October 16, 2002


[Chapter 6]

Getting Along with Each Other

[URL: GettingAlongWithEachOther]

SECTIONS (& perhaps subsections):

            I          The Ways of Relating Perspective on Mediation and Litigation (with Dr. Maria Stalzer Wyant Cuzzo)

            II         Restorative Justice

            III        Getting Along with Other Cultures

            IV       Comparing Satyagraha and the U.S. Peace and Justice Movement in Terms of the Ways of Relating Perspective

            V         Our Need for a Structure of Reconciliation


I    The Ways of Relating Perspective on Mediation and Litigation (with Dr. Maria Stalzer Wyant Cuzzo)



II    Restorative Justice



III    Getting Along with Other Cultures

“... although race has no real basis in biology, and although racial pride is, in itself, socially divisive, the only way to overcome social divisiveness was to foster racial pride—to encourage the different ethnic groups in American society to take satisfaction in their different cultural practices.”

— Louis Menand (1997:xxviii), discussing Alain Locke’s views on diversity



Some basic questions:

          Within a single polity; the issue of minority rights:

                      Do we compromise with each other on our cultures, or is one culture entitled to outvote / repress another, as some English-speakers are trying to do through making English the official language of the United States?

                      Are we entitled to preserve a (sub)culture, like the Quebecois?

          Between countries; the issue of immigration:

                      Are we entitled to exclude other cultures altogether?

                      Are we entitled to distinguish among other cultures or people as they seek to immigrate? If so, are any distinctions permissible, e.g., nationality, culture, language, ideology, skin color, HIV status, age, etc.?



The two-moments perspective can be applied to a number of theoretical and practical issues. One such application is to "generalized immigration policy" issues. These include not simply states' controls over immigrants but more broadly (i.e., "generalized") any formal or informal policy or social practice that regulates contact between different cultures. This would therefore cover the treatment of minorities in a majority culture, including the secession and independence of culturally distinct regions. The two-moments perspective also usefully illuminates the process of the creation of new cultural identities.



“From the perspective of the recipient society, the problem of immigration raises the question of legitimate conditions of entry. Ignoring the intermediate stages, we can focus on the act of naturalization, with which every state controls the expansion of the political community defined by the rights of citizenship. Under what conditions can the state deny citizenship to those who can advance their claim to naturalization? Aside from the usual provisions (as against criminals), the most relevant question in our context Footnote is in what respect a democratic constitutional state can demand that immigrants assimilate in order to maintain the integrity of its citizens’ way of life. Philosophically, we can distinguish two levels of assimilation:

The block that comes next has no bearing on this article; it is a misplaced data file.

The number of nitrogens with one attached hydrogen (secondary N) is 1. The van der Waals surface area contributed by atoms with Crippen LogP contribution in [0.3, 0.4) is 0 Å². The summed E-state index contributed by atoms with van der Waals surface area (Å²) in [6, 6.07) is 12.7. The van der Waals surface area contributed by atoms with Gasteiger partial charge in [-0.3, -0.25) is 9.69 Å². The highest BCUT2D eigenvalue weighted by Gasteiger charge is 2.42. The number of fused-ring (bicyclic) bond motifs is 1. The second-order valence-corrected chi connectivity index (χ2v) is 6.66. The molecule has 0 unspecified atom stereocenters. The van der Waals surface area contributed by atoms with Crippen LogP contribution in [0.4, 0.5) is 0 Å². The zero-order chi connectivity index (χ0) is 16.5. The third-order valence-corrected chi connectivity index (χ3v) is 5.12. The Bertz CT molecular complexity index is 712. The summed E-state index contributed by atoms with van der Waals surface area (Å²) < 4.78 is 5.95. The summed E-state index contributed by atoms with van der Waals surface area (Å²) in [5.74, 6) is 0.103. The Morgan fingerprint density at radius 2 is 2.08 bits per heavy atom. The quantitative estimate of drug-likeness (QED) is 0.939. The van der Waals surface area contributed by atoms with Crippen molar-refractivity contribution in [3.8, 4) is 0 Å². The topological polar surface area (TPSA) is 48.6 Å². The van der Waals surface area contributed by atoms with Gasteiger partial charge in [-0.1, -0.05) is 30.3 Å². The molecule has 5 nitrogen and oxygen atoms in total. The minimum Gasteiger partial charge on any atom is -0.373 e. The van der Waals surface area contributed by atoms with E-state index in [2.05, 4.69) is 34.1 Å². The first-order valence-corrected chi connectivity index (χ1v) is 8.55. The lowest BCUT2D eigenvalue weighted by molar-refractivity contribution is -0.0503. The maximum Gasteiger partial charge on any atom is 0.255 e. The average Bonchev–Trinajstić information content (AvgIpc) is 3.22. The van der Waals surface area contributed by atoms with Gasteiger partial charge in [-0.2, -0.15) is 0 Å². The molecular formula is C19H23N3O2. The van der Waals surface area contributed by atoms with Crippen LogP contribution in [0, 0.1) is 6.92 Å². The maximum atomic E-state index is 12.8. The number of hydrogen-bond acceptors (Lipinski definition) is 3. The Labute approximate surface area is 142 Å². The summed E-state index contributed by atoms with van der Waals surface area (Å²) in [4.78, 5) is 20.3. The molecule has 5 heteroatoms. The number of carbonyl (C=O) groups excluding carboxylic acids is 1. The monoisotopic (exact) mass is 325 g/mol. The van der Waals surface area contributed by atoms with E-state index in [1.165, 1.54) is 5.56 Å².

“(a) assent to the principles of the constitution within the scope of interpretation determined by the ethical political self-understanding of the citizens and the political culture of the country; in other words, assimilation to the way in which the autonomy of the citizens is institutionalized in the recipient society and the way the “public use of reason” is practiced there;

            “(b) the further level of a willingness to become acculturated, that is, not only to conform externally but to become habituated to the way of life, the practices, and customs of the local culture. This means an assimilation that penetrates to the level of ethical cultural integration and thereby has a deeper impact on the collective identity of the immigrants’ culture of origin than the political socialization required under (a) above” (Habermas 1994:138).

            Habermas goes on to say that a constitutional state has the right to require (a), including opposition to any fundamentalist movements that undercut the basic constitutional structure of the state, Footnote but it does not have the right to require (b). In my language (and maybe his too), he is saying that the state can concern itself with the Right but not with controlling individual (or collective) conceptions of the Good.

            Do I agree with this? I don’t think I do, because of the agreement problem. Footnote If we didn’t have to worry about lack of agreement, then the Right and the Good would/could indeed remain separate. And his distinction is useful in that we need to clarify possible philosophical positions. But since we can’t be absolutely sure what the Right is, we have to recognize that this clear distinction may be a worthy goal but it is not clear in practice how to distinguish the two. So back we go to the second and then possibly the third moment.




Works to read that bear on this:


                      Wellmer (1993/1998:145) on the consequences of contingency for a liberal culture. The discussion appears to bear on my 2nd moment idea.

                      Young (1990:ca.118)


IV    Comparing Satyagraha and the U.S. Peace and Justice Movement in the Ways of Relating Perspective



V    Our Need for a Structure of Reconciliation

“In nonviolence, the masses have a weapon that enables a child, a woman, or even a

decrepit old man to resist the mightiest government successfully. If your spirit is

strong, mere lack of physical strength ceases to be a handicap.”

— Gandhi


[Note xx’s work on the South African Truth & Reconciliation Commission]